mugwortismy cat Tenacious to the End!

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    help please with Florence's occupation (well more properly her husband's) I can imagine it says surgeon or sergeant, but can't get my head around the spelling of it, not can I imagine what a hospital sergeant is o_O

    Screenshot 2020-10-19 at 1.44.06 PM.png

    I have found out that Florence Frances Whitfield married Harry Joseph D Rogers in Sep 1869 Weymouth, if that helps, it didn't help me :sceptical:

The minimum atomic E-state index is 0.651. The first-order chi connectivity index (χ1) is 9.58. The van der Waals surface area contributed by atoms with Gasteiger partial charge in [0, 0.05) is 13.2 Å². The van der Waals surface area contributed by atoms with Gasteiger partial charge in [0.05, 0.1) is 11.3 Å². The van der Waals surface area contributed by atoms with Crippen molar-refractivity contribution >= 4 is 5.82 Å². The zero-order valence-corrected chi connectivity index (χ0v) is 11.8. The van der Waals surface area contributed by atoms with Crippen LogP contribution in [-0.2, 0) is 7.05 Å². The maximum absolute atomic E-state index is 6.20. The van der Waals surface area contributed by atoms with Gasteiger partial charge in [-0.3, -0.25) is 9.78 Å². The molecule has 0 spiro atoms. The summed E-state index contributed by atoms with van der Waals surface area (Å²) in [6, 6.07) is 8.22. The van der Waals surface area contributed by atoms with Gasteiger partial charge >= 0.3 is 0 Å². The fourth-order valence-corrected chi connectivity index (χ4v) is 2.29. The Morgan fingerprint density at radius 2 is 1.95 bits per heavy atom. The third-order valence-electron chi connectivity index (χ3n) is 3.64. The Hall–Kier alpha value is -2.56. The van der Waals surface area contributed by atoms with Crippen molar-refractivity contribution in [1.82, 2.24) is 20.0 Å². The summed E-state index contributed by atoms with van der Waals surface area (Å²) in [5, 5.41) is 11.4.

18. AnnB

    AnnB Editor in Chief who is Hot off the Press!

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    I think it's Hospital Sergeant :) The post is mentioned plenty of times in the papers and this gives you an idea of what was involved, taken from a longer article.
    London Daily News 12th February 1855